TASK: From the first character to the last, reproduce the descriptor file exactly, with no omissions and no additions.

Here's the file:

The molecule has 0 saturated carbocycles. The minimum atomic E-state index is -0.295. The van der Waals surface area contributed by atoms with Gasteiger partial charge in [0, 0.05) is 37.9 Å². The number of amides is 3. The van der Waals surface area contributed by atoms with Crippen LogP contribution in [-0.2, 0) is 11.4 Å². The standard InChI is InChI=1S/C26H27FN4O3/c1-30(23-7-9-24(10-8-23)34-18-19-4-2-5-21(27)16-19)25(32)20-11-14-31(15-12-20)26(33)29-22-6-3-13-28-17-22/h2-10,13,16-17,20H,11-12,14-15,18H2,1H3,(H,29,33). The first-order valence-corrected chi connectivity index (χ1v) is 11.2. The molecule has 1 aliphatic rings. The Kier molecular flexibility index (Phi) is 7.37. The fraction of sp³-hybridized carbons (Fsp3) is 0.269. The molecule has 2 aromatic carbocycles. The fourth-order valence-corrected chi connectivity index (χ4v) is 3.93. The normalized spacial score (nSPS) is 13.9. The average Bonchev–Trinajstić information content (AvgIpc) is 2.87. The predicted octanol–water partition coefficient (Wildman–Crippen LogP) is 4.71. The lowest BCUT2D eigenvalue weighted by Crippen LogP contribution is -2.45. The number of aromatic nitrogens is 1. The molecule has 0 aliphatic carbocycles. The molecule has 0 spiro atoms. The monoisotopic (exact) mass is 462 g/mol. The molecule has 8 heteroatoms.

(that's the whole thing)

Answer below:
The molecule has 0 saturated carbocycles. The minimum atomic E-state index is -0.295. The van der Waals surface area contributed by atoms with Gasteiger partial charge in [0, 0.05) is 37.9 Å². The number of amides is 3. The van der Waals surface area contributed by atoms with Crippen LogP contribution in [-0.2, 0) is 11.4 Å². The standard InChI is InChI=1S/C26H27FN4O3/c1-30(23-7-9-24(10-8-23)34-18-19-4-2-5-21(27)16-19)25(32)20-11-14-31(15-12-20)26(33)29-22-6-3-13-28-17-22/h2-10,13,16-17,20H,11-12,14-15,18H2,1H3,(H,29,33). The first-order valence-corrected chi connectivity index (χ1v) is 11.2. The molecule has 1 aliphatic rings. The Kier molecular flexibility index (Phi) is 7.37. The fraction of sp³-hybridized carbons (Fsp3) is 0.269. The molecule has 2 aromatic carbocycles. The fourth-order valence-corrected chi connectivity index (χ4v) is 3.93. The normalized spacial score (nSPS) is 13.9. The average Bonchev–Trinajstić information content (AvgIpc) is 2.87. The predicted octanol–water partition coefficient (Wildman–Crippen LogP) is 4.71. The lowest BCUT2D eigenvalue weighted by Crippen LogP contribution is -2.45. The number of aromatic nitrogens is 1. The molecule has 0 aliphatic carbocycles. The molecule has 0 spiro atoms. The monoisotopic (exact) mass is 462 g/mol. The molecule has 8 heteroatoms.